Refuting [Krebs’] claim that Wipro was in the process of building a “new private email network” … chief executive Abidali Neemuchwala told reporters that “such attacks are common in the industry” and that [Krebs] had conflated various events. … “We think we have a pretty good email system.”

As Wipro executives addressed analysts on a post-earnings conference call, Brian Krebs … joined the call and asked them to spell out exactly what the inaccuracies in the report were. To which, Wipro COO Bhanumurthy BM responded by saying he would be willing to talk to the researcher on a ‘separate call.’

Pass the popcorn. Mister Krebs recycles his feels: [You’re fired—Ed.]

Right. They're happy to tell investors my story is full of holes but when I ask them to their face to say where the piece was in error they dodge the question. Definitely the behavior of a company that has nothing to hide.

It wouldn't bug me so much normally except prior to publication (and they had 3 days to respond) they refused to respond to every substantive claim one of my sources brought up about what was going on. Now they start vaguely picking nits but won't talk specifics.

They're also calling the incident the result of a zero-day attack. … Now would be a good time to share details of this "zero day" attack, no? If it's a true zero-day, then others need to be informed and there's no reason for the secrecy.

Wait. Pause. Which is it—phishing or zero-day? Mumbai-based Suhail Kazi—@tweepul—is horrified yet amused:

This is a horrible look for @Wipro. Hilarious too.

Whoever gave this response to Brian not only has no clue what he's blabbering but can't even play mgmt-buzzword BS bingo properly. What is surprising is how more such incidents from Indian IT shops don't show up more frequently.

And it's not restricted to just IT/netwk breaches. Back in the day when I was working for Indian & US IT mnc in India, I used to occasionally poke holes in physical access/parkg/employee/server room security (once just annoyed at BS HR emails) & response was as amateurish as this.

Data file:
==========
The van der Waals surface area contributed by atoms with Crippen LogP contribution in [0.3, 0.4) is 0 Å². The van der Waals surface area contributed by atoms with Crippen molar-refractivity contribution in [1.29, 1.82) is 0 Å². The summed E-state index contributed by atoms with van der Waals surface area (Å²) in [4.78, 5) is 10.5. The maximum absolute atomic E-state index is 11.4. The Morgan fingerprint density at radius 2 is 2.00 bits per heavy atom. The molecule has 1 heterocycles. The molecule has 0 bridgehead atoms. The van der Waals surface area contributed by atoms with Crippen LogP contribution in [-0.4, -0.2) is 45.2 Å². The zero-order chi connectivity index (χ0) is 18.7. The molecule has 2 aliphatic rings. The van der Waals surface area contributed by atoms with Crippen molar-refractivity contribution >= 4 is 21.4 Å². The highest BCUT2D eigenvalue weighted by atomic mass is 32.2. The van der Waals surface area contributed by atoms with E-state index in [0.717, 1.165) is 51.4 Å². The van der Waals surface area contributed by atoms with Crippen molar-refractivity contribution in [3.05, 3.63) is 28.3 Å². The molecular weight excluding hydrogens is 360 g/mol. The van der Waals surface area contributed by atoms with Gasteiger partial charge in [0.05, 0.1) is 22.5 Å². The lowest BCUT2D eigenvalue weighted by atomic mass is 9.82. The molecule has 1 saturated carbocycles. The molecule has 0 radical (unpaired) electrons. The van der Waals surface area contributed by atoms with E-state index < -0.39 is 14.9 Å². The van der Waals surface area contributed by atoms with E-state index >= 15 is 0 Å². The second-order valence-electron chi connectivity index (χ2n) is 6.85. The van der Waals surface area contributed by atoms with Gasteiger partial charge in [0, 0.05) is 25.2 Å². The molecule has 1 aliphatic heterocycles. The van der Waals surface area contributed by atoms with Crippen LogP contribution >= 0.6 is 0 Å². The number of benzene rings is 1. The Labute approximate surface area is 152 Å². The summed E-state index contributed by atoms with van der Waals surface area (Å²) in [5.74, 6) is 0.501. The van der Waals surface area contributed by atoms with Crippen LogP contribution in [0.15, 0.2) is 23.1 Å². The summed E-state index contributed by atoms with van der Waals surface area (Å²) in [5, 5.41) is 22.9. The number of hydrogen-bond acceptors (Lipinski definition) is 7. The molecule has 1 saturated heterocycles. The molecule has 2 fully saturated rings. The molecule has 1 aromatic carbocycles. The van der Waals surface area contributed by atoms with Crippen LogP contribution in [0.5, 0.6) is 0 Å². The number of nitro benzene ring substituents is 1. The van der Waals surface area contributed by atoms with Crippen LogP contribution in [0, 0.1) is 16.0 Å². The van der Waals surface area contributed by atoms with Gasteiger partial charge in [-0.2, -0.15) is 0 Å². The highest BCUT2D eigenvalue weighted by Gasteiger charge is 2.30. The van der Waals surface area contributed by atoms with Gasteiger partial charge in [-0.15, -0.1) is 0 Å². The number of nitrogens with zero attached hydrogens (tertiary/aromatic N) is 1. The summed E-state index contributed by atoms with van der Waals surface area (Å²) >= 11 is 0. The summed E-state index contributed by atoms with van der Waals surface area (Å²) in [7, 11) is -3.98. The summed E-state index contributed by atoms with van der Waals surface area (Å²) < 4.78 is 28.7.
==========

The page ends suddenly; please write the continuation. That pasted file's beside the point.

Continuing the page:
Even worse, in @Wipro's case they have their Chief HR talking about an alleged 0-day. This is gonna come back to bite their asses royally. … This is not just an IT breach but a laughable Corp-Comms disaster as well and a potential shareholder lawsuit liability for sure.


And Ian Thornton-Trump—@phat_hobbit—has got a little list:

Adding this to the list of how not to do "PR for Incident Response." The only thing missing is threatening @briankrebs with legal action.

But can we see behind the hilarious PR fail? This Anonymous Coward avoids too much stereotyping:

Anyone who has worked with IT staff trained in India will understand the cultural difficulties in relying on the majority of such employees when it comes to pro-activeness and the reporting of problems.

They simply won't say 'no' … as they don't want to offend. They don't offer up ideas in case they are deemed 'wrong,' and they certainly don't pipe up when they know something is broken as … they fear they will be sacked.

The problem isn't the people, it's the way they are trained. Unless you can adapt your own practices to take these factors into account you will always struggle to get what you pay for. On the other hand if you can work out how to overcome these differences in approach then they can be remarkably helpful and loyal - but that's a soft skill that doesn't translate well onto a CV [resume].

Please note the 'majority' caveat in the first paragraph. When an exception is discovered, they are usually poached.

So what have we learned? Brian Honan is reminded of this lesson:

A salutory reminder that in today's business world you will not be judged for suffering a security breach but you will be judged on how well (or not) you respond to the breach. That also includes how to deal with media queries.

Meanwhile, Dan Chmielewski—@TecFlack—puts it more succinctly, distilling decades of PR experience into this advice:

Never lie to a reporter. They’ll know.

The moral of the story?

Actually, “Never lie to a reporter. They’ll know,” pretty much covers it.

And finally

Curb your media relations

You have been reading Security Blogwatch by Richi Jennings. Richi curates the best bloggy bits, finest forums, and weirdest websites … so you don’t have to. Hate mail may be directed to @RiCHi or sbw@richi.uk. Ask your doctor before reading. Your mileage may vary. E&OE.

Image source: Argelis Rebolledo (cc:0)